For several members of the House Select Committee on Narcotics Abuse and control, yesterday was a day of indignation.

For Keith Stroup, directors of an organization that advocates the decriminalization of marijuana use, it was a day of frustation.

A drama unfolded inside Room 2200 of the Rayburn House Office Building where the narcotics committee, chaired by Rep. Lester L. Wolff (D-N.Y.) has been conducting public hearings on marijuana laws.

Stroup, director of the Washington-based National Organization for the Reform of Marijuana Laws (NORMAL), was the seventh witness yesterday. He was angry.

For the past four years, he said, his organization has had bills in the House Commerce Subcommittee on Health and Environment calling for the decriminalization of marijuana use and possession. The subcommittee had done nothing, he said. And now, here was Wolf's committee, which has no power to formulate legislation, holding hearings on the matter.

"You won't take a position." Stroup told the panel in an agitated voice. "You're not voting . . . You're ducking the issue, that is what you're doing."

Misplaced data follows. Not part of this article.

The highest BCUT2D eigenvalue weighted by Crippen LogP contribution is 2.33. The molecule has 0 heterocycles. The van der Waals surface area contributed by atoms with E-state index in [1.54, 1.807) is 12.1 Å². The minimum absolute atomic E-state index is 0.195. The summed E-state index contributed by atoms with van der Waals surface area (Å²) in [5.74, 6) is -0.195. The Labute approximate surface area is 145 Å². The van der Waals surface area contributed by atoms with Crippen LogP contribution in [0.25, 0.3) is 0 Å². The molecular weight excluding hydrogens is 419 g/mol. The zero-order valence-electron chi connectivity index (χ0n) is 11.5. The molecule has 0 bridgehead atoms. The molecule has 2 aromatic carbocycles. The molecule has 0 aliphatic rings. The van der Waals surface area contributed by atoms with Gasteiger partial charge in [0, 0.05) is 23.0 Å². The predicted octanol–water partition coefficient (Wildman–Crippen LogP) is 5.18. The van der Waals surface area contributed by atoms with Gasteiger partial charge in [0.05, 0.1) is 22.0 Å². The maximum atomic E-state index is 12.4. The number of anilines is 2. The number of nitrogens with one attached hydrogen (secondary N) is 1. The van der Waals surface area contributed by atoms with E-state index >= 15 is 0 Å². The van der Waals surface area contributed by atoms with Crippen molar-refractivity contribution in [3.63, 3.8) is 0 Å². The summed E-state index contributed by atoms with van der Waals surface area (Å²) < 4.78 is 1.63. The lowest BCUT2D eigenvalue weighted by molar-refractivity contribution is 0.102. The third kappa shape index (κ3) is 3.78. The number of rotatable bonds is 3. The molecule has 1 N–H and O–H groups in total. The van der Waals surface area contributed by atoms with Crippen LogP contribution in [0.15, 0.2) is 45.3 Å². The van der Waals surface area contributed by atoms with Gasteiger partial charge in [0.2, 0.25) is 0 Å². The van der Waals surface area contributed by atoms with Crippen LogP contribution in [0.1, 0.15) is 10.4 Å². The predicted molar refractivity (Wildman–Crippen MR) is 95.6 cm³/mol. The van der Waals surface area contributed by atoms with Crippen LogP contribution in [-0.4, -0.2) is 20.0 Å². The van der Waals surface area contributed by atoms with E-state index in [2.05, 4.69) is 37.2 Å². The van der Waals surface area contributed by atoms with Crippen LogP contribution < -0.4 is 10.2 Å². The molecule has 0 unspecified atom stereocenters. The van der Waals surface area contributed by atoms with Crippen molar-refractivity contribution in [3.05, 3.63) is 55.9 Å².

Stroup, who vigorously stated that he smoked marijuana "because it makes me feel good," told the panel members that they also were drug users. "I don't know whether you smoke, or drink, or take certain pills, but I would suggest that all of you use drugs," he said.

Silence. Red faces. And then this from Wolff:

"What sort of disorientation do you get from a pack of cigarettes?"

"None," said Stroup.

"A cup of coffee?"


"But my understanding is that you do get some disorientation from smoking one marijuana cigarette," Wolff said triumphantly.

Stroup started to reply, but was faced with a barrage of questions from Rep. Robin L. Beard (R-Tenn.), who also began circulating copies of "High Times," a drug culture magazine.

Stroup had been quoted by the magazine as saying he favored liberalizing marijuana laws, the same thing he told the panel yesterday. But he also told the panel he would like to discourage young people from using all drugs, including alcohol.

"But I don't really see any discouragement in this drug-oriented magazine," Beard said. "I don't see anything at all discouraging the use of drugs."

Nearly all of yesterday's witnesses advocated decriminalizing the possession of a small amount of marijuana, defined as one ounce or less.

Besides Stroup, they included Reps. Edward I. Koch (D-N.Y.) and Yvonne B. Burke (D-Calif.); Sen. Jacob K. Javits (R-N.Y.); Jerome Hornblass, director of the Addiction Services Agency of New York City; Brooksley Landau, representing the American Bar Association; Burton Joseph, a lawyer for Playboy magazine's Playboy Foundation, Inc., and Jay Miller of the American Civil Liberties Union.

Dr. Lester Grinspoon, professor of psychiatry at Harvard Medical School described the psychological effects of smoking marijuana. He said there is little evidence to prove that the drug does major harm, but added: "I would never make a point that any drug is harmless."